The last time Canadian federal tax revenues have been this low (as a share of the economy). (Source)
Top federal personal income tax rate for anyone earning from $136,270 to you name it. In 1981, the rate for anyone earning $119,000 or more (1981 dollars) was 43 per cent. (Source)
Budget days should be days when Canadians are encouraged to imagine the possibilities for one of the richest countries in the world. Not the possibilities of the shopping mall or the offerings of Netflix, but the possibilities of building -- or rebuilding -- community.
At its best, that is what government is supposed to be about.
But the last eight budgets have been about smothering the national dream of prosperity and equality by systematically starving the federal government.
The outrageous tax cuts of the Harper government (and the Liberals' before that) have had one purpose: to dramatically reduce the role of government while redefining Canadian citizens increasingly as consumers.
Have you ever considered a career on stage? Do you like to manipulate peoples' emotions to make them fear catastrophe and then worship you when you save the day? Perhaps you should consider a career running the country's finances.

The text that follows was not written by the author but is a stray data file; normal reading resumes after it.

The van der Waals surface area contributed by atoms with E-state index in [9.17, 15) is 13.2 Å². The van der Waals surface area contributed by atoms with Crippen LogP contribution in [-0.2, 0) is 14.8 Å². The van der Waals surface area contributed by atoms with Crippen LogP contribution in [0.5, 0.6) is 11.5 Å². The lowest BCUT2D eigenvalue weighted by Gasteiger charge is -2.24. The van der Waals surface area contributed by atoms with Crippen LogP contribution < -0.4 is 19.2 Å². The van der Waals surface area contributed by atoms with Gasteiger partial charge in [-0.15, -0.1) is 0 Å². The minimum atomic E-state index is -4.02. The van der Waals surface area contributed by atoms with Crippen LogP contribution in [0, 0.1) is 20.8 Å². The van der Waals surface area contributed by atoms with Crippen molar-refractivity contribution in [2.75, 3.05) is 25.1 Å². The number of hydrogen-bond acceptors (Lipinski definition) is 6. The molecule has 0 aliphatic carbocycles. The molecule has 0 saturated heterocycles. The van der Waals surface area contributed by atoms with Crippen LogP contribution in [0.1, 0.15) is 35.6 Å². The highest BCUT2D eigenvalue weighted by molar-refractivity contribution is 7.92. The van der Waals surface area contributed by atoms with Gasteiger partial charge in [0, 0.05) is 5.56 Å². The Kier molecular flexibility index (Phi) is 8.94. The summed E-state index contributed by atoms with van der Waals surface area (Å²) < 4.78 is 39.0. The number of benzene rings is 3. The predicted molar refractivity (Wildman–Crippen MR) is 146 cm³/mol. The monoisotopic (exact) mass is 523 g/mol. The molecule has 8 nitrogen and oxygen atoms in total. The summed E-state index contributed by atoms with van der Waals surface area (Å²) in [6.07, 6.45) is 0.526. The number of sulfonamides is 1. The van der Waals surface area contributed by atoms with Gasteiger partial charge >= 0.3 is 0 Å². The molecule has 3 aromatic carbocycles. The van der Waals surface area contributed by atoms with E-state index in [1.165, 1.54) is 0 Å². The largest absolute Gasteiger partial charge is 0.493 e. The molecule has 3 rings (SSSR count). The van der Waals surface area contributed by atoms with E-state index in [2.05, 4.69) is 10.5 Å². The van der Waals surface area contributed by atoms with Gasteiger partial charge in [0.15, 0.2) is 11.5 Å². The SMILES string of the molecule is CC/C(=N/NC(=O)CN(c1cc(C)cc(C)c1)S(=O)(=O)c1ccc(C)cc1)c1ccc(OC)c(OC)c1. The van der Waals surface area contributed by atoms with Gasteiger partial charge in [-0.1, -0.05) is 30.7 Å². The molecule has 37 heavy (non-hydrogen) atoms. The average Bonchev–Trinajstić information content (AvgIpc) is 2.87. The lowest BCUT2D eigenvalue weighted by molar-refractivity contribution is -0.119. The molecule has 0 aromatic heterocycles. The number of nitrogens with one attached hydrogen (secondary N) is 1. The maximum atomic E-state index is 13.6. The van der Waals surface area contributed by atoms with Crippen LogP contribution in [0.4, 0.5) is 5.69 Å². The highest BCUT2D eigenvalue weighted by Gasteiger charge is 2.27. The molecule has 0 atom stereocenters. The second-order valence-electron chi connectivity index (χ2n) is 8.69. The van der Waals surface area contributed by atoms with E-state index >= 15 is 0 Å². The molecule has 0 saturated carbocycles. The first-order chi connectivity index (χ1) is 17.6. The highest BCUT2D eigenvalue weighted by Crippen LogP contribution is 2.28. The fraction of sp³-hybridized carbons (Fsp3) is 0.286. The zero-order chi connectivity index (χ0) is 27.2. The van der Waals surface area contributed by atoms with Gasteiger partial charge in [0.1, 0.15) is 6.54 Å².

As an aspiring actor, you no doubt admire the pomp and circumstance of the throne speech. But the political theatrics go far beyond that. These days the politics of the federal budget book are worthy of a Broadway spectacle.
Federal fiscal theatre has it all. There is anxiety-provoking drama, a valiant superhero and a (not so surprising) happy ending. This week's throne speech is just one more glamorous soliloquy to remind us who to credit when the hero triumphs just in time to enhance the Conservatives' fortunes in the next election.